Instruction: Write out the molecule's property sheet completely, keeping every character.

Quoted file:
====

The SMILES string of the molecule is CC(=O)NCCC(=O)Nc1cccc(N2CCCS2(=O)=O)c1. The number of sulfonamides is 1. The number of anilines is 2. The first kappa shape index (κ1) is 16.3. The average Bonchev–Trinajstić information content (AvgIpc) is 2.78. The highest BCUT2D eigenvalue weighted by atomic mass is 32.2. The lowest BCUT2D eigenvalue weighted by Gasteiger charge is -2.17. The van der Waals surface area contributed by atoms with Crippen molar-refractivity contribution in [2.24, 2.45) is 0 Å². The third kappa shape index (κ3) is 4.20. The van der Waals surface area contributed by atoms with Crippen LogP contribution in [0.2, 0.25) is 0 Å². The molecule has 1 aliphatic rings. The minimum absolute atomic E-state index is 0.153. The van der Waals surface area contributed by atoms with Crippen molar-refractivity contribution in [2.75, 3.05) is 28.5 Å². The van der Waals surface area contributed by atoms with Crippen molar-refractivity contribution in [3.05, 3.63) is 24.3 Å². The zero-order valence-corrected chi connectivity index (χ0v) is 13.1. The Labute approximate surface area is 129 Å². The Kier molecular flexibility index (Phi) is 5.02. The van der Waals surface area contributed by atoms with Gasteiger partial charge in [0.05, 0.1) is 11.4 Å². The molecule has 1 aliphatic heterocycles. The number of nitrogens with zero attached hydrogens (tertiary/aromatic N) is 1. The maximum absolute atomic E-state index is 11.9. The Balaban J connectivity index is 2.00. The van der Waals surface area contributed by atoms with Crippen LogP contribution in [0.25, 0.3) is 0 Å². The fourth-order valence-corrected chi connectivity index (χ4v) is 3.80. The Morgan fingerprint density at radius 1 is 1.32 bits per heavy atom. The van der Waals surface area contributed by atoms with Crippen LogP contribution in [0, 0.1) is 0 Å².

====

The SMILES string of the molecule is CC(=O)NCCC(=O)Nc1cccc(N2CCCS2(=O)=O)c1. The number of sulfonamides is 1. The number of anilines is 2. The first kappa shape index (κ1) is 16.3. The average Bonchev–Trinajstić information content (AvgIpc) is 2.78. The highest BCUT2D eigenvalue weighted by atomic mass is 32.2. The lowest BCUT2D eigenvalue weighted by Gasteiger charge is -2.17. The van der Waals surface area contributed by atoms with Crippen molar-refractivity contribution in [2.24, 2.45) is 0 Å². The third kappa shape index (κ3) is 4.20. The van der Waals surface area contributed by atoms with Crippen LogP contribution in [0.2, 0.25) is 0 Å². The molecule has 1 aliphatic rings. The minimum absolute atomic E-state index is 0.153. The van der Waals surface area contributed by atoms with Crippen molar-refractivity contribution in [2.75, 3.05) is 28.5 Å². The van der Waals surface area contributed by atoms with Crippen molar-refractivity contribution in [3.05, 3.63) is 24.3 Å². The zero-order valence-corrected chi connectivity index (χ0v) is 13.1. The Labute approximate surface area is 129 Å². The Kier molecular flexibility index (Phi) is 5.02. The van der Waals surface area contributed by atoms with Gasteiger partial charge in [0.05, 0.1) is 11.4 Å². The molecule has 1 aliphatic heterocycles. The number of nitrogens with zero attached hydrogens (tertiary/aromatic N) is 1. The maximum absolute atomic E-state index is 11.9. The Balaban J connectivity index is 2.00. The van der Waals surface area contributed by atoms with Crippen LogP contribution in [0.25, 0.3) is 0 Å². The fourth-order valence-corrected chi connectivity index (χ4v) is 3.80. The Morgan fingerprint density at radius 1 is 1.32 bits per heavy atom. The van der Waals surface area contributed by atoms with Crippen LogP contribution in [0, 0.1) is 0 Å².